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Sheryl Kraft

Sheryl Kraft, a freelance writer and breast cancer survivor, was born in Long Beach, New York. She currently lives in Connecticut with her husband Alan and dog Chloe, where her nest is empty of her two sons Jonathan. Sheryl writes articles and essays on breast cancer and contributes to a variety of publications and websites where she writes on general health and wellness issues. She earned her MFA in writing from Sarah Lawrence College in 2005.

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How to Avoid Catching the Flu

How to Avoid Catching the Flu

This is a seriously bad flu season, so check out these tips to avoid catching the flu—and to know what to do if you do get it.

Menopause & Aging Well

Lately, I've been more paranoid than normal about germs. That's because this is a really scary flu season—one of the worst in a long time. Doctors' offices and hospitals are overwhelmed, and people—even children—are dying.

And despite getting the flu vaccine, some people are still catching the flu. (But it's important to keep in mind that many times when they do, they come down with a milder case than they would otherwise.)

Are you worried about catching the flu, too? Here's what you should know.

It's contagious. It spreads through tiny droplets when infected people sneeze or cough, and the droplets land in your mouth or nose. (You can also catch it by touching a surface that's infected with the virus, and then touching your nose, mouth or eyes.) And here's something you might not know: Those germs can be spread by just talking. Usually, people with the flu are most contagious in the first three to four days into the illness, but it's possible for people to infect others even before they know they're sick (or before they have any symptoms). Most people begin to have symptoms around two days after they're actually infected.

Symptoms come on suddenly. Here's where the saying, "I feel like I've been hit by a truck" is true. You won't hear a horn warning you to get out of the way, but boom—you're sick. This is different than a cold, when the symptoms usually develop gradually and are less severe than those of the flu, and fever is rare. Flu usually infects the respiratory system, so you're likely to have a cough, sore throat, fever and muscle and body aches. Ear and sinus infections may also occur, and flu can lead to pneumonia.

Some people are at higher risk. Although you probably know plenty of healthy people at any age who get the flu, there are some who are at higher risk of developing serious complications if they get sick: people 65 and older, pregnant women, young children, and people with certain chronic medical conditions like asthma, heart disease or diabetes.

There are tests for the flu. There are specific tests that detect the influenza virus in respiratory specimens and can produce results in as little as 10 minutes. But it's important to note the tests are not always accurate and are more accurate in children than adults. And, just as important to know is that despite a negative test, you may still be infected with the flu. That's why some doctors will diagnose you based on your symptoms and their clinical knowledge. Also important is that if you have flu symptoms, you don't always need to be tested, since those results won't necessarily change the treatment plan. (Testing might be more important for people who are pregnant or have a weakened immune system.)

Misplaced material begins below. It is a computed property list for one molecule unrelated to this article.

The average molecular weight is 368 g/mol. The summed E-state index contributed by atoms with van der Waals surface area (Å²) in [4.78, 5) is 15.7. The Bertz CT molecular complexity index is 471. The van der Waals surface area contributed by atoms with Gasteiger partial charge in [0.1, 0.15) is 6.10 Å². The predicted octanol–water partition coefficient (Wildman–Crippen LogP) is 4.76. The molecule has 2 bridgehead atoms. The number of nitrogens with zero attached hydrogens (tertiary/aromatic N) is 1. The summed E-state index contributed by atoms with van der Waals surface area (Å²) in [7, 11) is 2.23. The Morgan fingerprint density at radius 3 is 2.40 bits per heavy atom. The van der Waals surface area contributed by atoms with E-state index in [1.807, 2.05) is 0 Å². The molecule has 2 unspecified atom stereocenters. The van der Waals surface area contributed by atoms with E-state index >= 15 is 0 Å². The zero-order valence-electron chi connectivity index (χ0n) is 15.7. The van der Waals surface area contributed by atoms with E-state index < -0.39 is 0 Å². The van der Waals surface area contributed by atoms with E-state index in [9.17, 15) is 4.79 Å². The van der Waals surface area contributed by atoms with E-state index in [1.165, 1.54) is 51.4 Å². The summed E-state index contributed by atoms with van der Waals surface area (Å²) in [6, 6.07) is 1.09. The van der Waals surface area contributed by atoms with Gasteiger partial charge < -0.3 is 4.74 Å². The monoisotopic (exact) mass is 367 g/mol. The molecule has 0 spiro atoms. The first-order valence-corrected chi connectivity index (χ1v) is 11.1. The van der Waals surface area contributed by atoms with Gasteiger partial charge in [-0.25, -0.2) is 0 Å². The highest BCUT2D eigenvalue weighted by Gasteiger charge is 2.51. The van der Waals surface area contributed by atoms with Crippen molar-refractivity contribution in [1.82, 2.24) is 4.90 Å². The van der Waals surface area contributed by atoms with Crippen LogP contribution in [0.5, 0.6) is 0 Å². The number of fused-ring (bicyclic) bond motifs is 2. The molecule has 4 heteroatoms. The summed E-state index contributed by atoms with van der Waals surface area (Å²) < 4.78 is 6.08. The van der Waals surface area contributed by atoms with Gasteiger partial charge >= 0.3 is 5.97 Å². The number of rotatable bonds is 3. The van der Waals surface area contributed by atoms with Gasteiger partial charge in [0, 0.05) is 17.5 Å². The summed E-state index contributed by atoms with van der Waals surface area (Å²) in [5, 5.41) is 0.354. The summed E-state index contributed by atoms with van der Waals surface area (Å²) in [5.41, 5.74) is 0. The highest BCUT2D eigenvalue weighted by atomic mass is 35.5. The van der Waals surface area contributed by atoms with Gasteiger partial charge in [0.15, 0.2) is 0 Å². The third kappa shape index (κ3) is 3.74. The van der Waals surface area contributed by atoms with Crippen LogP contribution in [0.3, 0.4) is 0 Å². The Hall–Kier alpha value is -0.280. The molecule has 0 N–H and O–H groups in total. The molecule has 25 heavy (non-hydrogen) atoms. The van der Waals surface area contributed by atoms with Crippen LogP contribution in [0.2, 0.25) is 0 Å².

There are antiviral drugs. Prescription drugs like Tamiflu, Relenza or Xofluza are sometimes prescribed to treat the flu. Rapivab is also available as an intravenous antiviral. They work best if taken within two days of getting sick. They only shorten the time you're sick by one or two days, but they can help prevent serious complications (like pneumonia), which is helpful if you're at high risk for those complications. They're usually taken for five days and can be taken by both children and pregnant women.

When to head for the ER. While it's true that emergency rooms should be saved for strict emergencies, there are circumstances that may warrant a trip to your nearest hospital. Some warning signs in children: breathing fast or having trouble breathing, not drinking enough fluids, bluish-colored skin, having trouble waking or interacting, fever with a rash, symptoms that initially improve but then worsen, extreme irritability, inability to eat, and crying without tears or fewer wet diapers than normal. If an adult has sudden dizziness, confusion, or pain or pressure in their chest or abdomen or has difficulty breathing or is short of breath, an ER visit might be in order.

How to prevent germs that might lead to the flu. You likely know this, but it's always worth repeating: Wash your hands often; stay well hydrated; prioritize sleep and rest; don't share pens in public places like stores or restaurants; wipe your phone, light switches, faucets and other common surfaces often (contaminated particles can live on hard surfaces for up to 24 hours); and avoid touching your face.

If you do catch the flu, please stay home! Flu symptoms usually last at least four to five days and, in some cases, the cough and other symptoms can linger up to two weeks. Flu activity can continue as late as May, although it typically peaks in March. The Centers for Disease Control and Prevention recommends remaining at home for 24 hours after your fever is gone.

Read More:
The Flu: What You Need to Know
Flu Education Resource for HCPs

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